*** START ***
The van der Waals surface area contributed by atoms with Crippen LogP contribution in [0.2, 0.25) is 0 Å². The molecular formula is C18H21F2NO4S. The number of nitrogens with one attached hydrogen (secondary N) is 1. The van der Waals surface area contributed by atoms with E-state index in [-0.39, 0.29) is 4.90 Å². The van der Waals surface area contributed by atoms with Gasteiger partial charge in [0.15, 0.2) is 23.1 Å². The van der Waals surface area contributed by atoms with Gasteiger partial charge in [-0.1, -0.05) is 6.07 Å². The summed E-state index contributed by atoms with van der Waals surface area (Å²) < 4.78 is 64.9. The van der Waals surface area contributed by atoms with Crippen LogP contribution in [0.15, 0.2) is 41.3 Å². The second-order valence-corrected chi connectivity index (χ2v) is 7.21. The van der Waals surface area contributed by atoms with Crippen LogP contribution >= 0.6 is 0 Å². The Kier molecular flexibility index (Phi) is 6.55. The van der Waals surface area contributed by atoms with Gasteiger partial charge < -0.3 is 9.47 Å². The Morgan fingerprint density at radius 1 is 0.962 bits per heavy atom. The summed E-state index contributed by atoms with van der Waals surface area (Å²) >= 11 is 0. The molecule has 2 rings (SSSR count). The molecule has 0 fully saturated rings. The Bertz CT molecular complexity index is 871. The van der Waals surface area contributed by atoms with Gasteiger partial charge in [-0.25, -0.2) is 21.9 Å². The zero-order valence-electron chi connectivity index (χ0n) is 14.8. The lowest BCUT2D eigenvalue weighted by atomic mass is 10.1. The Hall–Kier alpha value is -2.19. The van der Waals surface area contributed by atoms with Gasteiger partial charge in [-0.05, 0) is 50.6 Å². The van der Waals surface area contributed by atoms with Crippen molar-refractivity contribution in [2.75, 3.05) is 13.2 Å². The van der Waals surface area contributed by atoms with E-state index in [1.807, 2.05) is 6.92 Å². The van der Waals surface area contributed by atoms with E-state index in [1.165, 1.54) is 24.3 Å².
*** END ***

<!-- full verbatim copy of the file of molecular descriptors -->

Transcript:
The van der Waals surface area contributed by atoms with Crippen LogP contribution in [0.2, 0.25) is 0 Å². The molecular formula is C18H21F2NO4S. The number of nitrogens with one attached hydrogen (secondary N) is 1. The van der Waals surface area contributed by atoms with E-state index in [-0.39, 0.29) is 4.90 Å². The van der Waals surface area contributed by atoms with Gasteiger partial charge in [0.15, 0.2) is 23.1 Å². The van der Waals surface area contributed by atoms with Gasteiger partial charge in [-0.1, -0.05) is 6.07 Å². The summed E-state index contributed by atoms with van der Waals surface area (Å²) < 4.78 is 64.9. The van der Waals surface area contributed by atoms with Crippen LogP contribution in [0.15, 0.2) is 41.3 Å². The second-order valence-corrected chi connectivity index (χ2v) is 7.21. The van der Waals surface area contributed by atoms with Crippen LogP contribution >= 0.6 is 0 Å². The Kier molecular flexibility index (Phi) is 6.55. The van der Waals surface area contributed by atoms with Gasteiger partial charge < -0.3 is 9.47 Å². The Morgan fingerprint density at radius 1 is 0.962 bits per heavy atom. The summed E-state index contributed by atoms with van der Waals surface area (Å²) >= 11 is 0. The molecule has 2 rings (SSSR count). The molecule has 0 fully saturated rings. The Bertz CT molecular complexity index is 871. The van der Waals surface area contributed by atoms with Gasteiger partial charge in [-0.25, -0.2) is 21.9 Å². The zero-order valence-electron chi connectivity index (χ0n) is 14.8. The lowest BCUT2D eigenvalue weighted by atomic mass is 10.1. The Hall–Kier alpha value is -2.19. The van der Waals surface area contributed by atoms with Gasteiger partial charge in [-0.05, 0) is 50.6 Å². The van der Waals surface area contributed by atoms with Crippen molar-refractivity contribution in [2.75, 3.05) is 13.2 Å². The van der Waals surface area contributed by atoms with E-state index in [1.807, 2.05) is 6.92 Å². The van der Waals surface area contributed by atoms with E-state index in [1.165, 1.54) is 24.3 Å².